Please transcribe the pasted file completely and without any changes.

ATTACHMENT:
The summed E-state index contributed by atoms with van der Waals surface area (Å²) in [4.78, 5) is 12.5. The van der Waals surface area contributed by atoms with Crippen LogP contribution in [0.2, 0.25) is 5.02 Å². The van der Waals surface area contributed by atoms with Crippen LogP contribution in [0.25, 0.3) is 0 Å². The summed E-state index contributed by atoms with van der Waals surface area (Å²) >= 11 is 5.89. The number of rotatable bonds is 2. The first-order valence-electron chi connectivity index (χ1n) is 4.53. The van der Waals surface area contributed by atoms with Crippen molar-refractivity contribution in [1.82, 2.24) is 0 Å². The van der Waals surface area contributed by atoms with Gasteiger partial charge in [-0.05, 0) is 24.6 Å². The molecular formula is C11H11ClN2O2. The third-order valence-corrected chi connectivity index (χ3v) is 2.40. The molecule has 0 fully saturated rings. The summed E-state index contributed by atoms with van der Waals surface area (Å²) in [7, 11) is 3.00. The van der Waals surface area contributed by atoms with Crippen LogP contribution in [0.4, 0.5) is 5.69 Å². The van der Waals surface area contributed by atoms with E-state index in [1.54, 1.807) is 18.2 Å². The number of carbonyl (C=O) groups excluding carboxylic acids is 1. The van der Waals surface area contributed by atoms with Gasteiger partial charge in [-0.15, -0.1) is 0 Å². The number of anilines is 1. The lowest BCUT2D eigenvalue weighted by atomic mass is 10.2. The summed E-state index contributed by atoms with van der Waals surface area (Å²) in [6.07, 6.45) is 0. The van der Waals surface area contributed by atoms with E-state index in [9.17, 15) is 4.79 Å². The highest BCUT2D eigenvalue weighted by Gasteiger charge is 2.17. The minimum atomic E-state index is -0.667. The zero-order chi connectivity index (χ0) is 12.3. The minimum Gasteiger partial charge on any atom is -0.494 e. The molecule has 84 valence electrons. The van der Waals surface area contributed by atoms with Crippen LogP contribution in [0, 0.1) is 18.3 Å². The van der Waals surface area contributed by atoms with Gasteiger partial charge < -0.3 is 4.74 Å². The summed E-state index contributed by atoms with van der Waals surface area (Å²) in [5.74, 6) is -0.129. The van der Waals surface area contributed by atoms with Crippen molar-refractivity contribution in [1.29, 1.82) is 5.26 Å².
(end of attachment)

The summed E-state index contributed by atoms with van der Waals surface area (Å²) in [4.78, 5) is 12.5. The van der Waals surface area contributed by atoms with Crippen LogP contribution in [0.2, 0.25) is 5.02 Å². The van der Waals surface area contributed by atoms with Crippen LogP contribution in [0.25, 0.3) is 0 Å². The summed E-state index contributed by atoms with van der Waals surface area (Å²) >= 11 is 5.89. The number of rotatable bonds is 2. The first-order valence-electron chi connectivity index (χ1n) is 4.53. The van der Waals surface area contributed by atoms with Crippen molar-refractivity contribution in [1.82, 2.24) is 0 Å². The van der Waals surface area contributed by atoms with Gasteiger partial charge in [-0.05, 0) is 24.6 Å². The molecular formula is C11H11ClN2O2. The third-order valence-corrected chi connectivity index (χ3v) is 2.40. The molecule has 0 fully saturated rings. The summed E-state index contributed by atoms with van der Waals surface area (Å²) in [7, 11) is 3.00. The van der Waals surface area contributed by atoms with Crippen LogP contribution in [0.4, 0.5) is 5.69 Å². The van der Waals surface area contributed by atoms with E-state index in [1.54, 1.807) is 18.2 Å². The number of carbonyl (C=O) groups excluding carboxylic acids is 1. The van der Waals surface area contributed by atoms with Gasteiger partial charge in [-0.15, -0.1) is 0 Å². The number of anilines is 1. The lowest BCUT2D eigenvalue weighted by atomic mass is 10.2. The summed E-state index contributed by atoms with van der Waals surface area (Å²) in [6.07, 6.45) is 0. The van der Waals surface area contributed by atoms with E-state index in [9.17, 15) is 4.79 Å². The highest BCUT2D eigenvalue weighted by Gasteiger charge is 2.17. The minimum atomic E-state index is -0.667. The zero-order chi connectivity index (χ0) is 12.3. The minimum Gasteiger partial charge on any atom is -0.494 e. The molecule has 84 valence electrons. The van der Waals surface area contributed by atoms with Crippen LogP contribution in [0, 0.1) is 18.3 Å². The van der Waals surface area contributed by atoms with Gasteiger partial charge < -0.3 is 4.74 Å². The summed E-state index contributed by atoms with van der Waals surface area (Å²) in [5.74, 6) is -0.129. The van der Waals surface area contributed by atoms with Crippen molar-refractivity contribution in [1.29, 1.82) is 5.26 Å².